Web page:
When you ghost instead of being upfront with an employer, it doesn’t go undetected. If you gain a reputation for disapparating, it can affect your chances of getting work in the future. In any industry, it’s not helpful to be remembered as Casper, no matter how friendly he may be.


(Sorry, Casper)

We’ve created a list of the most common reasons for employer-related ghosting, and why you still shouldn’t do it.

  • Not Interested

Often times a candidate will apply for a position that ended up being not what was expected. Instead of ignoring the texts and emails an agency thinks it’s sending to a serious candidate, don’t be afraid to tell us politely you’re not interested.

  • Quitting

If you are unhappy with your current assignment, please let us know before you quit. Part of our job is to make sure you feel happy and safe in your position. If there’s anything bothering you, it helps to speak with your recruiter first so that way we can help fix the issue, or start working on finding you another assignment.

  • Got Another Job

Found a job without our help? Congratulations! We’re in the business of making connections, so even if we weren’t able to help you, we’re glad you were able to find a job. All we ask is that you let us know so we can note your file appropriately. We won’t hold it against you, and you are always welcome to work with us again in the future.


(Even Casper agrees; let’s put an end to ghosting)

We would like to stress that whether or not you are working with a staffing agency, ghosting is never the best approach for dealing with a situation. It always helps to keep an open and honest method of communication between yourself and your employer.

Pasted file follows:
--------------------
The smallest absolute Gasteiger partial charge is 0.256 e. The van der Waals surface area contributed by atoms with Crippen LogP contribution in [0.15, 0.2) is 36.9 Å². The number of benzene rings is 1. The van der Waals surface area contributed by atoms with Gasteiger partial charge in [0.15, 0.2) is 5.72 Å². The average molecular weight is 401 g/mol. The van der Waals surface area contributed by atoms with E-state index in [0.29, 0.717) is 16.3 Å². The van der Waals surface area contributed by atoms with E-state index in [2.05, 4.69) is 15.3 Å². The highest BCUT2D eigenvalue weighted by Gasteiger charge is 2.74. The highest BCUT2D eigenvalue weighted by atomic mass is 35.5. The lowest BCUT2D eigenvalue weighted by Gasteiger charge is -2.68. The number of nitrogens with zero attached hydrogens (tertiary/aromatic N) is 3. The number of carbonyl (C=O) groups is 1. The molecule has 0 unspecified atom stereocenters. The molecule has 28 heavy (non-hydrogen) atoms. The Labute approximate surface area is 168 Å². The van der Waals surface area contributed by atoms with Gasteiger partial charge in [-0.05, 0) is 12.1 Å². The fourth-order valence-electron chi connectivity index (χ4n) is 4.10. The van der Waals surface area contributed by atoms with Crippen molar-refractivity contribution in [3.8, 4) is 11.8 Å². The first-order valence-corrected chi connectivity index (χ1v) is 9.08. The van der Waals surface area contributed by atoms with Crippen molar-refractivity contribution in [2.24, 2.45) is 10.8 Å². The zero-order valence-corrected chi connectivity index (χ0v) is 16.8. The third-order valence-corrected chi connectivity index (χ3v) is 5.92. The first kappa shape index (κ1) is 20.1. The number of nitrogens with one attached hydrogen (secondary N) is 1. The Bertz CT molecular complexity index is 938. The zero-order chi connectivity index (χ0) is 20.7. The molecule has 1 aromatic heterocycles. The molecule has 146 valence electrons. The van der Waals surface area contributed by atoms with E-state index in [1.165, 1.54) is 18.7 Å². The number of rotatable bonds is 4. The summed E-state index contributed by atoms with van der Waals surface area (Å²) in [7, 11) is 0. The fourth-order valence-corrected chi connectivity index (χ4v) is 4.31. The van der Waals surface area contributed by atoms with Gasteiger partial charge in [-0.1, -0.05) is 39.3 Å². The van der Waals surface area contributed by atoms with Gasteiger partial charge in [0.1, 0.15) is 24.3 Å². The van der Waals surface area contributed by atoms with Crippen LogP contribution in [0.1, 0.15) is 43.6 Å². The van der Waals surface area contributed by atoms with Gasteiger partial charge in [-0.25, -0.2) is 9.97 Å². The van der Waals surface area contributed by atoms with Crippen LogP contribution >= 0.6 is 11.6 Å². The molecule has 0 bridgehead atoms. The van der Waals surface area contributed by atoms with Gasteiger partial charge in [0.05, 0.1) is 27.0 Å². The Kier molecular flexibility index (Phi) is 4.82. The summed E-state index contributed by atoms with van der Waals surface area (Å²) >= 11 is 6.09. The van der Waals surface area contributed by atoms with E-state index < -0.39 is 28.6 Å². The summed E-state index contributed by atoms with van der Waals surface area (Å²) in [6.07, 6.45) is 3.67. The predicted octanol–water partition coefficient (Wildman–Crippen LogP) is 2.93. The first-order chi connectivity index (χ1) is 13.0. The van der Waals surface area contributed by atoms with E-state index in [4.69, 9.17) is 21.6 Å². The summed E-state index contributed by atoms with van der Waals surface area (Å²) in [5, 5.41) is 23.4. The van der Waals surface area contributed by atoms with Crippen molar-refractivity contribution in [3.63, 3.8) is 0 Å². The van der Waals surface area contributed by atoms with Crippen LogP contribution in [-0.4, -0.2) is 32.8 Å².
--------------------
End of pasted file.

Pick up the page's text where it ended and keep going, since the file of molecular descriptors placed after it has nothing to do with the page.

Lori’s Success Story

Lori was a City Personnel candidate in the legal field with a Cinderella story; an applicant hesitant on taking a temporary position. As we’ve said before, “temp” does not always mean temporary, and at the end of her assignment, she was hired as a permanent employee.
We had the pleasure of being able to interview Lori about her experience working with us going from temporary to permanent.
1) Before city personnel, had you worked with other staffing agencies?

No, I had been at a job for 21 years prior, so I had not used recruiting services before.

2) What was your initial impression when we contacted you with this job opportunity?

I was somewhat skeptical because it was a temp-to-perm position, which I was uneasy about; I wanted something permanent right away, but it worked out well in the end. The advantage of temp-to-perm works on both ends, really. I may have found it wasn’t the position for me and could have just moved on when the assignment was over. Or, they would have been able to find someone else. I’m glad it worked out in my favor.

3) Did you have any specific doubts or concerns when taking this job? If so, what made you take the assignment anyway?

I knew soon after starting here that I wanted to stay and learn this new area of law.

4) Do you remember how you felt walking in on your first day?

I felt confident because of my years of experience, but still somewhat nervous starting at a new firm.

5) At what point did you realize that you were becoming comfortable at your new assignment?

Pretty much at the beginning while temping here. Everyone was so helpful and friendly- That goes a long way!

6) Do you think there were any defining factors or situations that made the company want to keep you after your assignment ended?

My work ethic, dedication, skills, and loyalty helped. I think they realized I could learn this new area of practice.

7) Do you see yourself staying where you are for the foreseeable future?

Yes. This is a great place to work for a number of reasons, which is very important when finding a new career.